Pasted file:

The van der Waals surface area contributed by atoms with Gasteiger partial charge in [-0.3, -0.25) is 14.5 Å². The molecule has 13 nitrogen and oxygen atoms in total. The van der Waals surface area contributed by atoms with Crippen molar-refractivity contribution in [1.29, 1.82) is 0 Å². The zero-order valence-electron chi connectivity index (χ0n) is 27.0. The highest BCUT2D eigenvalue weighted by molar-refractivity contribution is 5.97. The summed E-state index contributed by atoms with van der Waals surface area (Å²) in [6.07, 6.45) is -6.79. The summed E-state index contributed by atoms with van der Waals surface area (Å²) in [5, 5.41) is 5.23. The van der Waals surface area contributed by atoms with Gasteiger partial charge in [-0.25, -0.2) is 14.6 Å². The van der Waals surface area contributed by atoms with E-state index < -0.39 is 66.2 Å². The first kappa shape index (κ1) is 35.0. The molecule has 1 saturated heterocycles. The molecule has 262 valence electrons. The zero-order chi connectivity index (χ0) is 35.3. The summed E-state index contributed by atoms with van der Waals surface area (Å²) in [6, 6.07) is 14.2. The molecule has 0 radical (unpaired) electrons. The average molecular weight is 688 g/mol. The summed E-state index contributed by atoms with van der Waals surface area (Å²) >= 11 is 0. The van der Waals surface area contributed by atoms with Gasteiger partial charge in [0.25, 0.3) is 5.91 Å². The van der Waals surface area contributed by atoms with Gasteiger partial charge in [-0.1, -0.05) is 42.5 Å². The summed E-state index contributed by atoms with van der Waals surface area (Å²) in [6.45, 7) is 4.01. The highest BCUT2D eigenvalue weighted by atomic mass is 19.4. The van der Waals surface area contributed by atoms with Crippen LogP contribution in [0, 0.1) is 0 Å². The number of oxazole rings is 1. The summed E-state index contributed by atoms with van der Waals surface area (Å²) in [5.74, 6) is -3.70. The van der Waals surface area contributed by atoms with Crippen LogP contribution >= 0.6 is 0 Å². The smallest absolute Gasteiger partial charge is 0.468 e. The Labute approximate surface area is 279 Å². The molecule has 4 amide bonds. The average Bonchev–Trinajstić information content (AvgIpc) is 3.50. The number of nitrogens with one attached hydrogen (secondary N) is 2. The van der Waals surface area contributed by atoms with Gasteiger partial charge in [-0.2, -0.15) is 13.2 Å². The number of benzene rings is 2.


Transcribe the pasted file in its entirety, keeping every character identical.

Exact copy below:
The van der Waals surface area contributed by atoms with Gasteiger partial charge in [-0.3, -0.25) is 14.5 Å². The molecule has 13 nitrogen and oxygen atoms in total. The van der Waals surface area contributed by atoms with Crippen molar-refractivity contribution in [1.29, 1.82) is 0 Å². The zero-order valence-electron chi connectivity index (χ0n) is 27.0. The highest BCUT2D eigenvalue weighted by molar-refractivity contribution is 5.97. The summed E-state index contributed by atoms with van der Waals surface area (Å²) in [6.07, 6.45) is -6.79. The summed E-state index contributed by atoms with van der Waals surface area (Å²) in [5, 5.41) is 5.23. The van der Waals surface area contributed by atoms with Gasteiger partial charge in [-0.25, -0.2) is 14.6 Å². The van der Waals surface area contributed by atoms with E-state index < -0.39 is 66.2 Å². The first kappa shape index (κ1) is 35.0. The molecule has 1 saturated heterocycles. The molecule has 262 valence electrons. The zero-order chi connectivity index (χ0) is 35.3. The summed E-state index contributed by atoms with van der Waals surface area (Å²) in [6, 6.07) is 14.2. The molecule has 0 radical (unpaired) electrons. The average molecular weight is 688 g/mol. The summed E-state index contributed by atoms with van der Waals surface area (Å²) >= 11 is 0. The van der Waals surface area contributed by atoms with Gasteiger partial charge in [0.25, 0.3) is 5.91 Å². The van der Waals surface area contributed by atoms with Gasteiger partial charge in [-0.1, -0.05) is 42.5 Å². The summed E-state index contributed by atoms with van der Waals surface area (Å²) in [6.45, 7) is 4.01. The highest BCUT2D eigenvalue weighted by atomic mass is 19.4. The van der Waals surface area contributed by atoms with Crippen LogP contribution in [0, 0.1) is 0 Å². The number of oxazole rings is 1. The summed E-state index contributed by atoms with van der Waals surface area (Å²) in [5.74, 6) is -3.70. The van der Waals surface area contributed by atoms with Crippen LogP contribution >= 0.6 is 0 Å². The smallest absolute Gasteiger partial charge is 0.468 e. The Labute approximate surface area is 279 Å². The molecule has 4 amide bonds. The average Bonchev–Trinajstić information content (AvgIpc) is 3.50. The number of nitrogens with one attached hydrogen (secondary N) is 2. The van der Waals surface area contributed by atoms with Gasteiger partial charge in [-0.2, -0.15) is 13.2 Å². The number of benzene rings is 2.